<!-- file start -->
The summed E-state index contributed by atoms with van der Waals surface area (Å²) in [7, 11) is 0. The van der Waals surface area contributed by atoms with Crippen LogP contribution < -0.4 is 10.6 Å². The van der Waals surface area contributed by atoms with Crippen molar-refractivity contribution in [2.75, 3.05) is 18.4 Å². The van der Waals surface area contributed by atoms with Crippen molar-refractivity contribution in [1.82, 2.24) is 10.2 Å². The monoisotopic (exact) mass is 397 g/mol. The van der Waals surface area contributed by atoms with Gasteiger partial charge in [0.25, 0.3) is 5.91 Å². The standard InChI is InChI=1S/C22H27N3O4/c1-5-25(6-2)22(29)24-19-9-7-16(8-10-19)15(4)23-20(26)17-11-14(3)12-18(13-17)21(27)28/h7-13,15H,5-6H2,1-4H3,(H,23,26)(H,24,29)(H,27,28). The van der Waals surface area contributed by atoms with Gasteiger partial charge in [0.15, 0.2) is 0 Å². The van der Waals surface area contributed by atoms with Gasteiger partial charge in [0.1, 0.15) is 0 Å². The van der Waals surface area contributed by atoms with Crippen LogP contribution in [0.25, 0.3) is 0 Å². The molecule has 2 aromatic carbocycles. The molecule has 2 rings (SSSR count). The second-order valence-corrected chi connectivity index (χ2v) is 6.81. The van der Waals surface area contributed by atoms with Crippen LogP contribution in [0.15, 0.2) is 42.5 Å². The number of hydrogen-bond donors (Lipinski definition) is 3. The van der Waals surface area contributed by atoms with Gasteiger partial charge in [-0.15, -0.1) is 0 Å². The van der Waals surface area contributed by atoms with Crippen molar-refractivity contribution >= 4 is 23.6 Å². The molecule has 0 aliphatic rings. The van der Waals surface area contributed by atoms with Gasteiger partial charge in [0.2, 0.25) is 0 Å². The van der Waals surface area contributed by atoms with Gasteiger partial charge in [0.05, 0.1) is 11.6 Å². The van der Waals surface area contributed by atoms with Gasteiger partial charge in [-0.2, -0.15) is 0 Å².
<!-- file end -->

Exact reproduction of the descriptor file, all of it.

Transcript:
The summed E-state index contributed by atoms with van der Waals surface area (Å²) in [7, 11) is 0. The van der Waals surface area contributed by atoms with Crippen LogP contribution < -0.4 is 10.6 Å². The van der Waals surface area contributed by atoms with Crippen molar-refractivity contribution in [2.75, 3.05) is 18.4 Å². The van der Waals surface area contributed by atoms with Crippen molar-refractivity contribution in [1.82, 2.24) is 10.2 Å². The monoisotopic (exact) mass is 397 g/mol. The van der Waals surface area contributed by atoms with Gasteiger partial charge in [0.25, 0.3) is 5.91 Å². The standard InChI is InChI=1S/C22H27N3O4/c1-5-25(6-2)22(29)24-19-9-7-16(8-10-19)15(4)23-20(26)17-11-14(3)12-18(13-17)21(27)28/h7-13,15H,5-6H2,1-4H3,(H,23,26)(H,24,29)(H,27,28). The van der Waals surface area contributed by atoms with Gasteiger partial charge in [0.15, 0.2) is 0 Å². The van der Waals surface area contributed by atoms with Gasteiger partial charge in [0.1, 0.15) is 0 Å². The van der Waals surface area contributed by atoms with Crippen LogP contribution in [0.25, 0.3) is 0 Å². The molecule has 2 aromatic carbocycles. The molecule has 2 rings (SSSR count). The second-order valence-corrected chi connectivity index (χ2v) is 6.81. The van der Waals surface area contributed by atoms with Crippen LogP contribution in [0.15, 0.2) is 42.5 Å². The number of hydrogen-bond donors (Lipinski definition) is 3. The van der Waals surface area contributed by atoms with Gasteiger partial charge in [-0.15, -0.1) is 0 Å². The van der Waals surface area contributed by atoms with Crippen molar-refractivity contribution >= 4 is 23.6 Å². The molecule has 0 aliphatic rings. The van der Waals surface area contributed by atoms with Gasteiger partial charge in [0.2, 0.25) is 0 Å². The van der Waals surface area contributed by atoms with Gasteiger partial charge in [0.05, 0.1) is 11.6 Å². The van der Waals surface area contributed by atoms with Gasteiger partial charge in [-0.2, -0.15) is 0 Å².